Tuesday, March 20, 2007

Whose Ox Is Gored? Whose Ox Is Gored?

WSJ: Whose Ox Is Gored? The media discover the former vice president's environmental exaggerations and hypocrisy.
The media are finally catching up with Al Gore. Criticism of his anti-global-warming franchise and his personal environmental record has gone beyond ankle-biting bloggers. It's now coming from the New York Times and the Nashville Tennessean, his hometown paper that put his birth, as a senator's son, on its front page back in 1948, and where a young Al Gore Jr. worked for five years as a journalist.

Last Tuesday, the Times reported that several eminent scientists "argue that some of Mr. Gore's central points [on global warming] are exaggerated and erroneous." The Tenessean reported yesterday that Mr. Gore received $570,000 in royalties from the owners of zinc mines who held mineral leases on his farm. The mines, which closed in 2003 but are scheduled to reopen under a new operator later this year, "emitted thousands of pounds of toxic substances and several times, the water discharged from the mines into nearby rivers had levels of toxins above what was legal."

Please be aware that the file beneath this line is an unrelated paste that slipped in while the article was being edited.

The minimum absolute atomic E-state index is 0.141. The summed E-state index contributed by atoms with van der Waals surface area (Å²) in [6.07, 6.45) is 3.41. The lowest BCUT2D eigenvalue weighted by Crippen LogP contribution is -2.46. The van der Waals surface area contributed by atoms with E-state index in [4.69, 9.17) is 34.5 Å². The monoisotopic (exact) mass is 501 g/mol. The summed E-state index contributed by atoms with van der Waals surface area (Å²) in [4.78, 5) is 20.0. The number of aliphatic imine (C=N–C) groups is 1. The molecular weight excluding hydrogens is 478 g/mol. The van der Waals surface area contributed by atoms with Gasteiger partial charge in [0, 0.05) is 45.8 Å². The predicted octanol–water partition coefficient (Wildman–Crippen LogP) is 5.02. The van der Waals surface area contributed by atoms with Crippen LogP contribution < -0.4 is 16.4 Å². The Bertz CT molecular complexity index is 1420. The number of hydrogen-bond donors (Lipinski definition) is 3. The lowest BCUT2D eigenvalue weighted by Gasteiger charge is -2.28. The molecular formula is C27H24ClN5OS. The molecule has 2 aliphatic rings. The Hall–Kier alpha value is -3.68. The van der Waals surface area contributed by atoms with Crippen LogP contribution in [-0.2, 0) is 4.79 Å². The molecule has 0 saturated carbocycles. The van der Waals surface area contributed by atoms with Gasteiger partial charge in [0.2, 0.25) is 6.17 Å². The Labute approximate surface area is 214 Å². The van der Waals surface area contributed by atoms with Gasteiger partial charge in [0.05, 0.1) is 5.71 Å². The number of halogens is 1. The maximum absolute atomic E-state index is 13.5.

All of this comes in the wake of the enormous publicity Mr. Gore received after his documentary "An Inconvenient Truth" won an Oscar. The film features Mr. Gore reprising his famous sighing and lamenting how the average American's energy use is greedily off the charts. At the film's end viewers are asked, "Are you ready to change the way you live?"
And, of course, he isn't. Indeed, if anything, his lifestyle has gotten progressively more prolifigate as his wealth and fame have increased.

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